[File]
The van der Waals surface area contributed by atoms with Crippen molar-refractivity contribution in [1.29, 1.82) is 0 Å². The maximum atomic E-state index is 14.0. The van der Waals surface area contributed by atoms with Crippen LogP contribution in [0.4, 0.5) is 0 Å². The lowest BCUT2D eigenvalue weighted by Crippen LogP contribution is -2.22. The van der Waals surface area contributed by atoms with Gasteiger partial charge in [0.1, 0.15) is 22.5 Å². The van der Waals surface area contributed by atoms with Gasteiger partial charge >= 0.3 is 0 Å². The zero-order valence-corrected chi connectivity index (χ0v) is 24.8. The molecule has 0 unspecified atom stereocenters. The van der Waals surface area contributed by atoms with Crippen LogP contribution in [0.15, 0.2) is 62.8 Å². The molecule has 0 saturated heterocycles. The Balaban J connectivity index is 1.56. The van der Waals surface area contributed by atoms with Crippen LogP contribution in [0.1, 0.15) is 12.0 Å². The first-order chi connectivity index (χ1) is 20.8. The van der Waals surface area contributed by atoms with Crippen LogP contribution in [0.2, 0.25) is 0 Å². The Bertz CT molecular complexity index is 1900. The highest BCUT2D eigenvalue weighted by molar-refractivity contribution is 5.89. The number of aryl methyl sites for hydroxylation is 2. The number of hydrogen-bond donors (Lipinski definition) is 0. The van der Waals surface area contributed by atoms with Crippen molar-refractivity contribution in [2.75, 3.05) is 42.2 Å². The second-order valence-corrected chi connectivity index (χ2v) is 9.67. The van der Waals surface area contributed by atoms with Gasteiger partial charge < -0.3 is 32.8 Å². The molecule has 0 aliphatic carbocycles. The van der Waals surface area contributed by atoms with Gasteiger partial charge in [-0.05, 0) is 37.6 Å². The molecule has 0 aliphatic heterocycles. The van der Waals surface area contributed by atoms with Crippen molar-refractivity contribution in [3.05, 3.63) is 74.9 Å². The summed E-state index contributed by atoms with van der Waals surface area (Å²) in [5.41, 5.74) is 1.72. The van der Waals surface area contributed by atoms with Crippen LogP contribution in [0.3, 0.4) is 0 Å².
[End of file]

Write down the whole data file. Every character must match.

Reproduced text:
The van der Waals surface area contributed by atoms with Crippen molar-refractivity contribution in [1.29, 1.82) is 0 Å². The maximum atomic E-state index is 14.0. The van der Waals surface area contributed by atoms with Crippen LogP contribution in [0.4, 0.5) is 0 Å². The lowest BCUT2D eigenvalue weighted by Crippen LogP contribution is -2.22. The van der Waals surface area contributed by atoms with Gasteiger partial charge in [0.1, 0.15) is 22.5 Å². The van der Waals surface area contributed by atoms with Gasteiger partial charge >= 0.3 is 0 Å². The zero-order valence-corrected chi connectivity index (χ0v) is 24.8. The molecule has 0 unspecified atom stereocenters. The van der Waals surface area contributed by atoms with Crippen LogP contribution in [0.15, 0.2) is 62.8 Å². The molecule has 0 saturated heterocycles. The Balaban J connectivity index is 1.56. The van der Waals surface area contributed by atoms with Crippen LogP contribution in [0.1, 0.15) is 12.0 Å². The first-order chi connectivity index (χ1) is 20.8. The van der Waals surface area contributed by atoms with Crippen LogP contribution in [0.2, 0.25) is 0 Å². The Bertz CT molecular complexity index is 1900. The highest BCUT2D eigenvalue weighted by molar-refractivity contribution is 5.89. The number of aryl methyl sites for hydroxylation is 2. The number of hydrogen-bond donors (Lipinski definition) is 0. The van der Waals surface area contributed by atoms with Crippen molar-refractivity contribution in [2.75, 3.05) is 42.2 Å². The second-order valence-corrected chi connectivity index (χ2v) is 9.67. The van der Waals surface area contributed by atoms with Gasteiger partial charge < -0.3 is 32.8 Å². The molecule has 0 aliphatic carbocycles. The van der Waals surface area contributed by atoms with Gasteiger partial charge in [-0.05, 0) is 37.6 Å². The molecule has 0 aliphatic heterocycles. The van der Waals surface area contributed by atoms with Crippen molar-refractivity contribution in [3.05, 3.63) is 74.9 Å². The summed E-state index contributed by atoms with van der Waals surface area (Å²) in [5.41, 5.74) is 1.72. The van der Waals surface area contributed by atoms with Crippen LogP contribution in [0.3, 0.4) is 0 Å².